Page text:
Industry thinktank Gartner believes that following the introduction of Windows RT this fall, Microsoft will deemphasize the traditional Windows desktop in favor of Windows RT in a way similar to the shift away from MS-DOS.
The report, entitled Windows 8 Changes Windows as We Know It, projects that while Microsoft isn’t going to force anyone away from developing or using Win32 applications “the Windows Desktop will become less strategic over time.”
“Windows 8 is the start of Microsoft’s effort to respond to market demands and competitors, as it provides a common interface and programming API set from phones to servers. It is also the beginning of the end of Win32 applications on the desktop,” said Michael Silver, vice president and analyst at Gartner, who authored a report on the subject. “Microsoft will continue to support Win32, but it will encourage developers to write more manageable and engaging applications using WinRT.”
According to the report, the majority of enterprise users that adopt Windows 8 through 2015 will likely do most of their computing in a traditional Win32 desktop environment. However, come 2020, users will spend less than 10% of their time on this traditional platform instead favoring OS-agnostic applications in Metro UI on the WinRT runtime.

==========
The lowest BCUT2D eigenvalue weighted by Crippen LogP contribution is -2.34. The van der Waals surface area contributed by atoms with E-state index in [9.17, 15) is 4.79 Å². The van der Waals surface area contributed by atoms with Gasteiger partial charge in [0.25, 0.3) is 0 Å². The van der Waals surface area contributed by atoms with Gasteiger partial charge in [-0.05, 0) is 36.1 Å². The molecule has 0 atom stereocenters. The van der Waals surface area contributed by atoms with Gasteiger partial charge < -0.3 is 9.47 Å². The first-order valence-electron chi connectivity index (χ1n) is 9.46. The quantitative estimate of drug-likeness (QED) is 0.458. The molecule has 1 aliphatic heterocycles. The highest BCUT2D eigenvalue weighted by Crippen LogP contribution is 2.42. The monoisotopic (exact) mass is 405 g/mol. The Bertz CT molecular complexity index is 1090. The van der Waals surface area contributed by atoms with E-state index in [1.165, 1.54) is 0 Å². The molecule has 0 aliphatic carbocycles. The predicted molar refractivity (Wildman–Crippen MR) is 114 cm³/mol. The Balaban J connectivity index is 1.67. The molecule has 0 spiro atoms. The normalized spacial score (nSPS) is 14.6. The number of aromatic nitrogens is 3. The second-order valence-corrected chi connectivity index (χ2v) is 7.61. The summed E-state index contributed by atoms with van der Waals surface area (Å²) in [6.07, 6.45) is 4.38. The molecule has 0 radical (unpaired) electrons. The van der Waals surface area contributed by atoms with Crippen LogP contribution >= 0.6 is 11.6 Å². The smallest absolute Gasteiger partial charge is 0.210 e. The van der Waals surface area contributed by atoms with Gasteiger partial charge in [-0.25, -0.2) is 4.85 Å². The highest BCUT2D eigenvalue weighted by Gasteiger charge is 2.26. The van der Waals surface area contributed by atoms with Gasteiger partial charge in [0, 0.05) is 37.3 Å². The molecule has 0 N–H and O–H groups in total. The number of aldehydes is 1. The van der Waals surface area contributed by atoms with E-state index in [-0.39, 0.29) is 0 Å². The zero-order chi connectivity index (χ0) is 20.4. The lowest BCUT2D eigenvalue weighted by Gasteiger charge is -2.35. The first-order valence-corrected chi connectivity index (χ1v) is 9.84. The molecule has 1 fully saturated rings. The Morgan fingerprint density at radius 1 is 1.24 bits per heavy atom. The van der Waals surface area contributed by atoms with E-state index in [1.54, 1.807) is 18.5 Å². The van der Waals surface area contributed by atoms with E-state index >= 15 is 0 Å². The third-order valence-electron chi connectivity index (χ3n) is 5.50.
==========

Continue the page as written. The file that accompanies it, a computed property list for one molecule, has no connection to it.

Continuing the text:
“Gartner expects Microsoft to include the Windows Desktop in future releases, but improvements will be relatively minor,” the report read.
“Windows 8 is more than a major upgrade to Windows – it’s a technology shift,” wrote Steve Kleynhans, Gartner’s vice president for client and mobile computing. “We don’t see technology shifts too often; the only other one Microsoft’s client OS has gone through was the move from DOS technology to Windows NT technology, which began in 1993 and took eight years, ending with the introduction of Windows XP in 2001.”
“Smartphones and tablets are fulfilling the role of the primary device for an increasing group of users, and most of these devices are from vendors other than Microsoft,” Mr. Kleynhans continued.
“In this environment, Microsoft needs to move to a platform that enables a new type of application, and embraces new types of user experiences.”